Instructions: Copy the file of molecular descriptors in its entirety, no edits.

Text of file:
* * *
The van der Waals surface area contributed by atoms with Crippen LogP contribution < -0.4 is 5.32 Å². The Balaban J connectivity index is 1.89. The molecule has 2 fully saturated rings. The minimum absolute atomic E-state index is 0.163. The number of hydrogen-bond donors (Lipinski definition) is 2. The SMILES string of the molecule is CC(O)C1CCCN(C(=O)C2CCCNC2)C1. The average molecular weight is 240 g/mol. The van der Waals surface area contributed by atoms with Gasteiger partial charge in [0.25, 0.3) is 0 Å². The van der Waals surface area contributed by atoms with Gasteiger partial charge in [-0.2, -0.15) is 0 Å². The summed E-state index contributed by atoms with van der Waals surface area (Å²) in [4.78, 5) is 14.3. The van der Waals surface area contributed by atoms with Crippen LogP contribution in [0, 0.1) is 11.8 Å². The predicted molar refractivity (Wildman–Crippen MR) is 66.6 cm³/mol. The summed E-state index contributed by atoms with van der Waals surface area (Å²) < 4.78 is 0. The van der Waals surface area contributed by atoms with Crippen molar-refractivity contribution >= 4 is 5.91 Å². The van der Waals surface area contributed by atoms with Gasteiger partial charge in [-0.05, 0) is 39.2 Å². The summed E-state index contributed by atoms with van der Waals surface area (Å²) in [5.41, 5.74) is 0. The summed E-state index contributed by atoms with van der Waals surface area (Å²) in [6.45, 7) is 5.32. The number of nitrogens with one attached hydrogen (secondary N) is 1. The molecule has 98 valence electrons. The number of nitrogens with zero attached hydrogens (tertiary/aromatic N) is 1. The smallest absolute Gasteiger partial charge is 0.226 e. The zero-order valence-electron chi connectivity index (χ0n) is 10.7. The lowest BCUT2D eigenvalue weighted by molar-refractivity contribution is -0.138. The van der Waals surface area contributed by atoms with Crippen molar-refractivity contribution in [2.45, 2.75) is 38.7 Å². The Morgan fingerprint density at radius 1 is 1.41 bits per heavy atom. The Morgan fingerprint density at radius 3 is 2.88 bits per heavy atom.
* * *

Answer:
The van der Waals surface area contributed by atoms with Crippen LogP contribution < -0.4 is 5.32 Å². The Balaban J connectivity index is 1.89. The molecule has 2 fully saturated rings. The minimum absolute atomic E-state index is 0.163. The number of hydrogen-bond donors (Lipinski definition) is 2. The SMILES string of the molecule is CC(O)C1CCCN(C(=O)C2CCCNC2)C1. The average molecular weight is 240 g/mol. The van der Waals surface area contributed by atoms with Gasteiger partial charge in [0.25, 0.3) is 0 Å². The van der Waals surface area contributed by atoms with Gasteiger partial charge in [-0.2, -0.15) is 0 Å². The summed E-state index contributed by atoms with van der Waals surface area (Å²) in [4.78, 5) is 14.3. The van der Waals surface area contributed by atoms with Crippen LogP contribution in [0, 0.1) is 11.8 Å². The predicted molar refractivity (Wildman–Crippen MR) is 66.6 cm³/mol. The summed E-state index contributed by atoms with van der Waals surface area (Å²) < 4.78 is 0. The van der Waals surface area contributed by atoms with Crippen molar-refractivity contribution >= 4 is 5.91 Å². The van der Waals surface area contributed by atoms with Gasteiger partial charge in [-0.05, 0) is 39.2 Å². The summed E-state index contributed by atoms with van der Waals surface area (Å²) in [5.41, 5.74) is 0. The summed E-state index contributed by atoms with van der Waals surface area (Å²) in [6.45, 7) is 5.32. The number of nitrogens with one attached hydrogen (secondary N) is 1. The molecule has 98 valence electrons. The number of nitrogens with zero attached hydrogens (tertiary/aromatic N) is 1. The smallest absolute Gasteiger partial charge is 0.226 e. The zero-order valence-electron chi connectivity index (χ0n) is 10.7. The lowest BCUT2D eigenvalue weighted by molar-refractivity contribution is -0.138. The van der Waals surface area contributed by atoms with Crippen molar-refractivity contribution in [2.45, 2.75) is 38.7 Å². The Morgan fingerprint density at radius 1 is 1.41 bits per heavy atom. The Morgan fingerprint density at radius 3 is 2.88 bits per heavy atom.